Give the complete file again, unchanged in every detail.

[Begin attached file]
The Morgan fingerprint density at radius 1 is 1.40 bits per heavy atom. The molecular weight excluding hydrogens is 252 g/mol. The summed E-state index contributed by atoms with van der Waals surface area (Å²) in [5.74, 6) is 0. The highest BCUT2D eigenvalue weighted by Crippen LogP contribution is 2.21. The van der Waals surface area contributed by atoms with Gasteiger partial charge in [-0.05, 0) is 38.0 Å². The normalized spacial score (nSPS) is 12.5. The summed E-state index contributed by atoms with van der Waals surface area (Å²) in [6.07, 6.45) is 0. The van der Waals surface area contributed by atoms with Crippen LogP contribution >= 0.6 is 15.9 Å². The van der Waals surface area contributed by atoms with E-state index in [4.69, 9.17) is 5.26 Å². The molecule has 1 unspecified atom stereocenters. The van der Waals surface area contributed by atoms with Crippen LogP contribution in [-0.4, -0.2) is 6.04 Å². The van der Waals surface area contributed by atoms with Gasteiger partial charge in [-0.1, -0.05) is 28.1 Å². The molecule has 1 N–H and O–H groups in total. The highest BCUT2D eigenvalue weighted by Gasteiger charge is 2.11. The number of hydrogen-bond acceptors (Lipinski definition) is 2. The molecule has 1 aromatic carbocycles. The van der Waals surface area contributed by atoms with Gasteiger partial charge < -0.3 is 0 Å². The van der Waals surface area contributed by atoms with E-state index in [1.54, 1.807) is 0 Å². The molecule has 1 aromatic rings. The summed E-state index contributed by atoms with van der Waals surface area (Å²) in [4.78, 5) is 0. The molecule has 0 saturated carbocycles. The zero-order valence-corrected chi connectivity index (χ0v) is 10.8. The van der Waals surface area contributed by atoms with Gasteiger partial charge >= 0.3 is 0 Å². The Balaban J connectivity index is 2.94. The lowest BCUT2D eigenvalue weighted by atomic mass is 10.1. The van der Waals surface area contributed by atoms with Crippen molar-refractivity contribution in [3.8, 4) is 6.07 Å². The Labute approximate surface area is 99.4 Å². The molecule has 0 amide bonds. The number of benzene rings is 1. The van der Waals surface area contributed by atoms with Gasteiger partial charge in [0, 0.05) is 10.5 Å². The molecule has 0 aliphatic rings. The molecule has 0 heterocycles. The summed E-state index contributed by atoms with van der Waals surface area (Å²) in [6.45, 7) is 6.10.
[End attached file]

The Morgan fingerprint density at radius 1 is 1.40 bits per heavy atom. The molecular weight excluding hydrogens is 252 g/mol. The summed E-state index contributed by atoms with van der Waals surface area (Å²) in [5.74, 6) is 0. The highest BCUT2D eigenvalue weighted by Crippen LogP contribution is 2.21. The van der Waals surface area contributed by atoms with Gasteiger partial charge in [-0.05, 0) is 38.0 Å². The normalized spacial score (nSPS) is 12.5. The summed E-state index contributed by atoms with van der Waals surface area (Å²) in [6.07, 6.45) is 0. The van der Waals surface area contributed by atoms with Crippen LogP contribution >= 0.6 is 15.9 Å². The van der Waals surface area contributed by atoms with E-state index in [4.69, 9.17) is 5.26 Å². The molecule has 1 unspecified atom stereocenters. The van der Waals surface area contributed by atoms with Crippen LogP contribution in [-0.4, -0.2) is 6.04 Å². The van der Waals surface area contributed by atoms with Gasteiger partial charge in [-0.1, -0.05) is 28.1 Å². The molecule has 1 N–H and O–H groups in total. The highest BCUT2D eigenvalue weighted by Gasteiger charge is 2.11. The number of hydrogen-bond acceptors (Lipinski definition) is 2. The molecule has 1 aromatic carbocycles. The van der Waals surface area contributed by atoms with Gasteiger partial charge < -0.3 is 0 Å². The van der Waals surface area contributed by atoms with E-state index in [1.54, 1.807) is 0 Å². The molecule has 1 aromatic rings. The summed E-state index contributed by atoms with van der Waals surface area (Å²) in [4.78, 5) is 0. The molecule has 0 saturated carbocycles. The zero-order valence-corrected chi connectivity index (χ0v) is 10.8. The van der Waals surface area contributed by atoms with Gasteiger partial charge >= 0.3 is 0 Å². The Balaban J connectivity index is 2.94. The lowest BCUT2D eigenvalue weighted by atomic mass is 10.1. The van der Waals surface area contributed by atoms with Crippen molar-refractivity contribution in [3.8, 4) is 6.07 Å². The Labute approximate surface area is 99.4 Å². The molecule has 0 amide bonds. The number of benzene rings is 1. The van der Waals surface area contributed by atoms with Gasteiger partial charge in [0, 0.05) is 10.5 Å². The molecule has 0 aliphatic rings. The molecule has 0 heterocycles. The summed E-state index contributed by atoms with van der Waals surface area (Å²) in [6.45, 7) is 6.10.